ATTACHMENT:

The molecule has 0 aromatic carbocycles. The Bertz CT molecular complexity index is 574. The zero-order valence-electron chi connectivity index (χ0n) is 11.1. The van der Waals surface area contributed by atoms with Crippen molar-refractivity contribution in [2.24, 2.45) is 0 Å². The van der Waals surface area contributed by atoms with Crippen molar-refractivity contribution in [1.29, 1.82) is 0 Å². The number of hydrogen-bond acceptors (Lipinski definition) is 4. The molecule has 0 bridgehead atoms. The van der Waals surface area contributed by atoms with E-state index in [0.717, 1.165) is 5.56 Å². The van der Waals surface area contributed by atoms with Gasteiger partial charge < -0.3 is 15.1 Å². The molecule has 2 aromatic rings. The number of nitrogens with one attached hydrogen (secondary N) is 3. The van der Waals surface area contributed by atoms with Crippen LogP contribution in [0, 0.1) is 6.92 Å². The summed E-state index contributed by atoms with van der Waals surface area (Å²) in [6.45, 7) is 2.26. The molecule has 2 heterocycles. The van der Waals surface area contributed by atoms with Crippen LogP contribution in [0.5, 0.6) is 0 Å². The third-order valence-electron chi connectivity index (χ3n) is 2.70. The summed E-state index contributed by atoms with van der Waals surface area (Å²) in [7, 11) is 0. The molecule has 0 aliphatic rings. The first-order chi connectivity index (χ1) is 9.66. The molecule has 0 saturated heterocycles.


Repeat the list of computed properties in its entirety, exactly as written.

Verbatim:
The molecule has 0 aromatic carbocycles. The Bertz CT molecular complexity index is 574. The zero-order valence-electron chi connectivity index (χ0n) is 11.1. The van der Waals surface area contributed by atoms with Crippen molar-refractivity contribution in [2.24, 2.45) is 0 Å². The van der Waals surface area contributed by atoms with Crippen molar-refractivity contribution in [1.29, 1.82) is 0 Å². The number of hydrogen-bond acceptors (Lipinski definition) is 4. The molecule has 0 bridgehead atoms. The van der Waals surface area contributed by atoms with E-state index in [0.717, 1.165) is 5.56 Å². The van der Waals surface area contributed by atoms with Gasteiger partial charge < -0.3 is 15.1 Å². The molecule has 2 aromatic rings. The number of nitrogens with one attached hydrogen (secondary N) is 3. The van der Waals surface area contributed by atoms with Crippen LogP contribution in [0, 0.1) is 6.92 Å². The summed E-state index contributed by atoms with van der Waals surface area (Å²) in [6.45, 7) is 2.26. The molecule has 2 heterocycles. The van der Waals surface area contributed by atoms with Crippen LogP contribution in [0.5, 0.6) is 0 Å². The third-order valence-electron chi connectivity index (χ3n) is 2.70. The summed E-state index contributed by atoms with van der Waals surface area (Å²) in [7, 11) is 0. The molecule has 0 aliphatic rings. The first-order chi connectivity index (χ1) is 9.66. The molecule has 0 saturated heterocycles.